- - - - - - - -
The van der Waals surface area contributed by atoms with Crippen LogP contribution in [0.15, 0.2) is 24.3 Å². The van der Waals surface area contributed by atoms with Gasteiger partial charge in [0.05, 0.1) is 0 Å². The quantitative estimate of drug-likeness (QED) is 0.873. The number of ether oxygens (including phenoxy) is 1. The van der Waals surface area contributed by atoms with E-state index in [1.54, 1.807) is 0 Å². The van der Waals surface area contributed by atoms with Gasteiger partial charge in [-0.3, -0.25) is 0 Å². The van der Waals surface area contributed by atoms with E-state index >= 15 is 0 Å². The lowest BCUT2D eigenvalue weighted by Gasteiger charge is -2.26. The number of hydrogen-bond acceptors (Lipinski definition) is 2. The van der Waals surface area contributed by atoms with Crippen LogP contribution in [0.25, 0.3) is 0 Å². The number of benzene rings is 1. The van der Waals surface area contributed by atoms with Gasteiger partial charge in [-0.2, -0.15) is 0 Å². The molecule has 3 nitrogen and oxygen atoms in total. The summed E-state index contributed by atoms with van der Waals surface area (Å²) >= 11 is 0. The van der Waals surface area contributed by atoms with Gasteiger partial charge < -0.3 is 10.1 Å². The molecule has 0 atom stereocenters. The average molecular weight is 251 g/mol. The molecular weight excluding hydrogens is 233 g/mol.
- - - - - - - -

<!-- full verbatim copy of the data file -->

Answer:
The van der Waals surface area contributed by atoms with Crippen LogP contribution in [0.15, 0.2) is 24.3 Å². The van der Waals surface area contributed by atoms with Gasteiger partial charge in [0.05, 0.1) is 0 Å². The quantitative estimate of drug-likeness (QED) is 0.873. The number of ether oxygens (including phenoxy) is 1. The van der Waals surface area contributed by atoms with E-state index in [1.54, 1.807) is 0 Å². The van der Waals surface area contributed by atoms with Gasteiger partial charge in [-0.3, -0.25) is 0 Å². The van der Waals surface area contributed by atoms with E-state index >= 15 is 0 Å². The lowest BCUT2D eigenvalue weighted by Gasteiger charge is -2.26. The number of hydrogen-bond acceptors (Lipinski definition) is 2. The van der Waals surface area contributed by atoms with Crippen LogP contribution in [0.25, 0.3) is 0 Å². The number of benzene rings is 1. The van der Waals surface area contributed by atoms with Gasteiger partial charge in [-0.2, -0.15) is 0 Å². The molecule has 3 nitrogen and oxygen atoms in total. The summed E-state index contributed by atoms with van der Waals surface area (Å²) >= 11 is 0. The van der Waals surface area contributed by atoms with Gasteiger partial charge < -0.3 is 10.1 Å². The molecule has 0 atom stereocenters. The average molecular weight is 251 g/mol. The molecular weight excluding hydrogens is 233 g/mol.